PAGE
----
The color diamondS is the most expensive stone sold during the autumn jewelry auction in Geneva. It was purchased for an amount equivalent to PLN 46 million.
The most prestigious jewelry auctions in Europe are held twice a year, in May and November, in Geneva. They are organized by competing auction houses Sotheby’s and Christie’s. The highest prices are usually reached in the fall, when the season in the European diamond market comes to an end.
Christie`s Magnificent Jewels
During the Magnificent Jewels auction, held under the aegis of Christie’s, 12 items were sold for over CHF one million. The total profit from the auction was CHF 55,263,250 (almost a quarter of a billion PLN). The best result (CHF 11,625,000) was reached by a diamond weighing 7.03 ct in a deep blue color, which is called Fancy Deep Blue.
“Actually, it’s navy blue. But in the business diamonds are never described as navy blue. This term is associated with sapphires” – explains Marcin Marcok, expert on investing in diamonds, in an interview with the Polish Press Agency (PAP).
The stone is set in a subtle ring from the Moussaieff jewelry company, and the setting is almost invisible. The item was purchased by a private buyer. For several minutes two players were bidding against each other.
Sotheby`s Magnificent Jewels and Noble Jewels
As far as Sotheby’s is concerned, the “Magnificent Jewels and Noble Jewels” auction ended with a result of CHF 55,382,275, which is slightly more than its competitor. “However, given that Sotheby’s offered 453 items and Christie’s 257, we will find that Christie’s has once again won,” – says Marcok, who regularly takes part in Geneva’s auctions.
Four items exceeded the price of CHF one million at Sotheby’s auction. A bracelet with sapphire in the form of a cabochon (the simplest cut), weighing 47.07 ct, surrounded by pear-shaped diamonds weighing 9.27 ct and 8.60 ct, proved to be the Queen of the auction. The bracelet is a product of the Cartier jewelry house from 1927. It was bought for CHF 6,072,900 (almost PLN 24 million).
“The leaders of the fall auctions were Cartier and Bulgari” – comments the expert.
What determines the price of diamonds reached at the auctions? As far as clear stones are concerned, they are valued according to the 4Cs – from the first letters of the parameters that are taken into account. These are the carat, color, clarity and cut. While the first three features depend on nature, the cut is the work of a professional. Colored diamonds are assessed in a similar way, but in this case color is of higher importance – its saturation, dispersion or some subtlety.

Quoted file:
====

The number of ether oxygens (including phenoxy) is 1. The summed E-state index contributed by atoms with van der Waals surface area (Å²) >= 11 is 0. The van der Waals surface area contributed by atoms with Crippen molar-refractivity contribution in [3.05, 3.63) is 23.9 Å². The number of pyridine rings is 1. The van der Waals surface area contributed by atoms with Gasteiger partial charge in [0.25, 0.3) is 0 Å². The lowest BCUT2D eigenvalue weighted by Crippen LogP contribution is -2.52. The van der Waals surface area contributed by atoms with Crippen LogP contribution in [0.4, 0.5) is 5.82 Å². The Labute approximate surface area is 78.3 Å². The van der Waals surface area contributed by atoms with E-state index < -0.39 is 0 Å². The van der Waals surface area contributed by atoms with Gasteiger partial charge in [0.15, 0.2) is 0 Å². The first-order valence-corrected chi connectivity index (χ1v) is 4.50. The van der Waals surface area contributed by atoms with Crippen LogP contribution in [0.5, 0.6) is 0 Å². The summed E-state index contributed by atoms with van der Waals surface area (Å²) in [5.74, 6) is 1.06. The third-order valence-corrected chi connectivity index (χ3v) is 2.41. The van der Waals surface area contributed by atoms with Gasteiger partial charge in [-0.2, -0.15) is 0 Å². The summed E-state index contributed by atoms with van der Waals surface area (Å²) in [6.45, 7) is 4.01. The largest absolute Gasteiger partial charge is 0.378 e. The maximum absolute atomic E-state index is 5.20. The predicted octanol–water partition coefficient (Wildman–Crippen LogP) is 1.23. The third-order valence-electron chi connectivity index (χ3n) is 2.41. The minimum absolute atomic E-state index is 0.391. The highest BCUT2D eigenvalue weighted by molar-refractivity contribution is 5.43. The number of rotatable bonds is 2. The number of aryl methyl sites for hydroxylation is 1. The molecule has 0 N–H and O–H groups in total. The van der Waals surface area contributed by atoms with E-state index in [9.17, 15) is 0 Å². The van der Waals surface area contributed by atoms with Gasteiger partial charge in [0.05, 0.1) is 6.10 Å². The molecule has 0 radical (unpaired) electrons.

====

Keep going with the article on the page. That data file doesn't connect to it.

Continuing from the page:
In the case of colorless diamonds, the market is recovering from the crisis – their price has been falling since 2011. “The industry has suffered due to synthetic diamonds, but customers are beginning to understand that buying a substitute is like lying to yourself. Besides, there are analyses by recognized authorities that show that synthetic diamonds leave a greater carbon footprint on the planet than digging up a natural stone” – says Marcin Marcok.
When it comes to colored diamonds, the market is on the eve of revolution. By the end of 2020, due to the depletion of deposits, the Australian Argyle mine, which accounts for 90% of the world’s output of pink and red diamonds, will be closed. It’ s no wonder, therefore, that the prices of pink diamonds have quadrupled over the last decade. What’s more, Argyle provides 20 million carats of colorless diamonds every year, that is 1/6 – 1/7 of global annual output.
Worldwide deposits of diamonds are estimated to last for up to several decades. It is inevitable that the market will switch to trading “pre-owned” diamonds. Marcok claims that diamonds are perfect for those thinking about a long-term investment. They are not as susceptible to speculation as gold and silver. As he points out: “diamonds are the surest of everything available today.” It is also invaluable to know that we are in possession of a stone that is several billion years old, in possession of something that is unique. “Diamonds have a lot in common with people – there are no two identical stones” – summarizes Marcok.